And while its questionable as to whether Boris really will kill babies, their little doubt that twats like Tredinnick are culpable in just such a practice through their support of a practice, homeopathy, that routinely peddles sugar pills and ‘magic’ water to Africans as ‘treatments’ for HIV/Aids, malaria, tuberculosis and infant diarrhoea,a bout which He had to say in the House:
Attacks have also been made on the efficacy of homeopathy. A letter was sent to the World Health Organisation warning against the use of homeopathy, but it ignored the very clear randomised, double-blind trials that proved that it is effective in the particular area of childhood diarrhoea on which it was criticised. Will the Government therefore be robust in their support for homeopathy and consider what can be done so that it is used more effectively in the health service?
No mention, then, of the fact that the letter from Voice of Young Science also criticised the promotion of homeopathy as a treatment for HIV/AIDS, malaria, TB and Influenza, in addition to infant diarrhoea or that what an evidence review in NICE’s full guidance on the treatment of diarrhoea and vomiting in children under five actually said was:
Evidence from a systematic review and meta-analysis of three RCTs suggested that individualised homeopathy treatment reduced the duration and stool frequency of diarrhoea compared with placebo in young children. [EL = 1+] However, as overall the treatment groups were not similar for age, weight and height at baseline, these findings should be treated cautiously as they may overestimate the true treatment effect size. Evidence from an RCT examining the effects of a combined homeopathy tablet compared with placebo found that there were no differences in effect on duration of diarrhoea, mean rate of unformed stool passage per day during follow-up or total number of unformed stools during follow-up in young children. [EL = 1+]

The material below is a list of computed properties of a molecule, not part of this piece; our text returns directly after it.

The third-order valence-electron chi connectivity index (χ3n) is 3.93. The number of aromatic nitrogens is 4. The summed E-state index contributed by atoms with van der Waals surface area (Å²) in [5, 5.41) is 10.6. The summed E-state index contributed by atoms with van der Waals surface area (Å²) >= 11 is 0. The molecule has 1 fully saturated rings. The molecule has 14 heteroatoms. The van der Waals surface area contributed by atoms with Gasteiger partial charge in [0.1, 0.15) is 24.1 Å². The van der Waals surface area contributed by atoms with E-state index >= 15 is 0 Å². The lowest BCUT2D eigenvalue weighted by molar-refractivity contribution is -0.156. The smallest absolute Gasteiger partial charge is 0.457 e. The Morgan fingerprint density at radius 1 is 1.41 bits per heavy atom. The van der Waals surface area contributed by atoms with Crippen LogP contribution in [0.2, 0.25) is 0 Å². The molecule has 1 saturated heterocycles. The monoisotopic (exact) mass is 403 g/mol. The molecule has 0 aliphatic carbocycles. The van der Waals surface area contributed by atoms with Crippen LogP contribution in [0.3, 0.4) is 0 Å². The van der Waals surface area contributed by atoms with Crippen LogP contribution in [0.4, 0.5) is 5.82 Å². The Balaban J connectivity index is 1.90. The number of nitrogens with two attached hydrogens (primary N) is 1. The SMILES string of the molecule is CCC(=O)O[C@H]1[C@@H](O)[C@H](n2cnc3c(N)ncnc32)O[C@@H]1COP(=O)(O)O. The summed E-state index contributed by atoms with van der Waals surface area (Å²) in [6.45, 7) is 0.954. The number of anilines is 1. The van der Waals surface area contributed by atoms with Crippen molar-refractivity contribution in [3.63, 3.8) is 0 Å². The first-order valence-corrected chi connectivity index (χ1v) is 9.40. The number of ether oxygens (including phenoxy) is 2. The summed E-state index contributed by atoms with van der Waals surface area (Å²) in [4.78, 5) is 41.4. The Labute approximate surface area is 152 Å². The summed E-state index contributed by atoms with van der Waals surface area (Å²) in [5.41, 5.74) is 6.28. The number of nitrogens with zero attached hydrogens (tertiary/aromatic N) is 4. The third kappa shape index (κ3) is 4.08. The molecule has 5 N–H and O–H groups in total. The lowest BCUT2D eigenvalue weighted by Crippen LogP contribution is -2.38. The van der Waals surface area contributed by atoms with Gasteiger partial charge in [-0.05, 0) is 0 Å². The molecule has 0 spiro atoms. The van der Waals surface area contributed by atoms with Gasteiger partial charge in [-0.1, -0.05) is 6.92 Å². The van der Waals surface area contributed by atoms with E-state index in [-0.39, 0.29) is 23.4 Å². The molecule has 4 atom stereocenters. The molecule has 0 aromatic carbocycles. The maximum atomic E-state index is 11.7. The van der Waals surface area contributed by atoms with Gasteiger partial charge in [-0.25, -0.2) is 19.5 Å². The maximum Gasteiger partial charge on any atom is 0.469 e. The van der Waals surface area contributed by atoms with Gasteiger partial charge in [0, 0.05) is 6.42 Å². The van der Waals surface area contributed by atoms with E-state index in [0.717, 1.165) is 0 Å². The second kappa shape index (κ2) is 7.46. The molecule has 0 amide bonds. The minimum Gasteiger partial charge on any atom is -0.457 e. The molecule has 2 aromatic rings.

So, yes, I’ll freely cop to a charge of prejudice on this one because when I go and see a doctor I expect them to make diagnosis based on evidence of symptoms and clinical treatment, where relevant, and prescribe treatment based on the best available evidence, not cast a fucking horoscope.
Is that really such an unreasonable thing to ask?
And when are people going to wake up to the fact that the pro-woo, anti-science crowd aren’t just a bunch of harmless eccentrics or a bit of a minor irritation, but rather a positive fucking menace whose delusional peddling of unscientific beliefs and worthless quackery makes a positive contribution to thousands of unnecessary deaths around the world every year.